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The decision to start PN was made by a doctor or doctor and dietician in 91% of cases (table 1).Only 28% of the clinicians making the decision to start PN were a member of a multidisciplinary nutrition team.Objectives Parenteral nutrition (PN) is widely used to provide nutritional support to patients with inaccessible or inadequate length of gut or non-functioning gut.
The types of admission were emergency admission 76.0%, planned/elective 19.3%, inter-hospital transfer 2.6% and unknown in 2.1%.
A data collection tool was designed by the NNN based on the recommendations from the recent NCEPOD report (see online supplementary data) collecting information on five aspects of PN care: patient and admission details, indication for PN, patient assessment, venous access/line care and metabolic complications.
Our tool was slightly simplified from that used in the NCEPOD report in order to maximise participation in the audit with less focus on the location of the patient.
The importance of multidisciplinary nutrition support teams has been described.1 There are national and international (ESPEN; European Society for Clinical Nutrition and Metabolism) guidelines for nutritional support in adults.2–7 The American Society for Parenteral and Enteral Nutrition (ASPEN) has recently highlighted the need for frameworks to guide institutions in developing and maintaining competencies for safe PN due to its complexity and likely increasing use of this feeding route.8In 2010, there was a UK National Confidential Enquiry into Patient Outcome and Death (NCEPOD) report focused on PN, ‘A Mixed Bag’.9 The primary aim of the study was to examine the process of care of patients receiving PN in hospital in order to identify remediable factors in the care received by these patients.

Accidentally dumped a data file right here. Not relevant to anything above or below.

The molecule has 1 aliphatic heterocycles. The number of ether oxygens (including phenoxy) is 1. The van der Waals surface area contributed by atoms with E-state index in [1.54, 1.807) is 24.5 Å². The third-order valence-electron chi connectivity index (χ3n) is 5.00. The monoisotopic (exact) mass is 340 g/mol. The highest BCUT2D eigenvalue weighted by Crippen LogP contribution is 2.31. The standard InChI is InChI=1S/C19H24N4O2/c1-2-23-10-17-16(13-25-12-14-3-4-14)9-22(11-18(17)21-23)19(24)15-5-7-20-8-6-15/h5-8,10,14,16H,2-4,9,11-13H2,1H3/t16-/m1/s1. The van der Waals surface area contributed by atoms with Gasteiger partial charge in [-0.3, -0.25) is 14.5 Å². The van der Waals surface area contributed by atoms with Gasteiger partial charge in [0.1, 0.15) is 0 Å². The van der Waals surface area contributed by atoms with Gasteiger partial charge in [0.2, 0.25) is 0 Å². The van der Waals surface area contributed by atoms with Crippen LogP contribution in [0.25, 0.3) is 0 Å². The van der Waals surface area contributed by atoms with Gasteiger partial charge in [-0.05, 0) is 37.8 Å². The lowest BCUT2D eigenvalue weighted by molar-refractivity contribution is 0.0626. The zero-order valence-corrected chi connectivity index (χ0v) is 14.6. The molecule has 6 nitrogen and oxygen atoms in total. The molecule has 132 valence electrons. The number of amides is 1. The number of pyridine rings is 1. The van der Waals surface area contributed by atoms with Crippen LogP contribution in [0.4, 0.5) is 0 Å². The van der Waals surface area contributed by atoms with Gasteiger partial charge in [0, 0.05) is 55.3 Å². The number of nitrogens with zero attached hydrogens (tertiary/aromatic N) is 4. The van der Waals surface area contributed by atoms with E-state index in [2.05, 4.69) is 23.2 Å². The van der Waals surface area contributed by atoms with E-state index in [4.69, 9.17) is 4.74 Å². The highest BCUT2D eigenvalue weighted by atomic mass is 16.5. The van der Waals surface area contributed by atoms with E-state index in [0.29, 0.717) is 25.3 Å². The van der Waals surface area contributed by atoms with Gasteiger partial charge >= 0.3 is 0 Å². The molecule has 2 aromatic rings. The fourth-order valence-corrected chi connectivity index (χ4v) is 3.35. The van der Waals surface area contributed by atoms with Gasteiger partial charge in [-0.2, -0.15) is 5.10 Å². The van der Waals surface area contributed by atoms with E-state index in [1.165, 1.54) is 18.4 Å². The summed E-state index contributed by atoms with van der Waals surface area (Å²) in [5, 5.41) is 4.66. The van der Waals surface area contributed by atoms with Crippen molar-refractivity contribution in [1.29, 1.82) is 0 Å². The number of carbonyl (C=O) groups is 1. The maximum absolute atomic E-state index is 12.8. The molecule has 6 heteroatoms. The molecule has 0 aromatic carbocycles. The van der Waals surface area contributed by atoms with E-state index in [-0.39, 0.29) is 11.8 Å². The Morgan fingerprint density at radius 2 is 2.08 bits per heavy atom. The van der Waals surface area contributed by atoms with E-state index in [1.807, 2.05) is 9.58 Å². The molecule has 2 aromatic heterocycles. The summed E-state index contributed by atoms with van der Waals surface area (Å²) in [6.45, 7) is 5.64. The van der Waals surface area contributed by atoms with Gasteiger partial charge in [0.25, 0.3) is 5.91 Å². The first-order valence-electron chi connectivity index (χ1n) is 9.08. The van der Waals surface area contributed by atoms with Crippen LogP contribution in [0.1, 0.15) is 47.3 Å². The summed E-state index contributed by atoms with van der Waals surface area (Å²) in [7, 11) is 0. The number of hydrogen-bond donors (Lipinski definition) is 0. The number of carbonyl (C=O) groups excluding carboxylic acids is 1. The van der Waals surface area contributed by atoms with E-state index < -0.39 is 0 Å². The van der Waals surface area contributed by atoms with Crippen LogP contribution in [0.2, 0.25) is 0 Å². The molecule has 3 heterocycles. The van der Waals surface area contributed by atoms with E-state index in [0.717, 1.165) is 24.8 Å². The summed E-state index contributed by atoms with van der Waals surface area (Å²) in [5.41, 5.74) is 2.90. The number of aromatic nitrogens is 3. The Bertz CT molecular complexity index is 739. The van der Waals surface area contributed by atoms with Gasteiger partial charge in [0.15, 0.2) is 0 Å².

There were six main themes in the report: indication for PN, type of PN, PN prescribing, catheter choice, insertion and care, complications and nutrition teams.
The NNN has previous experience of conducting region-wide audits with high response rates.10The aim of this study was to compare practice in the administration of PN in hospitals in the North of England to results of the recent NCEPOD study and whether there had been any improvements in care since that audit.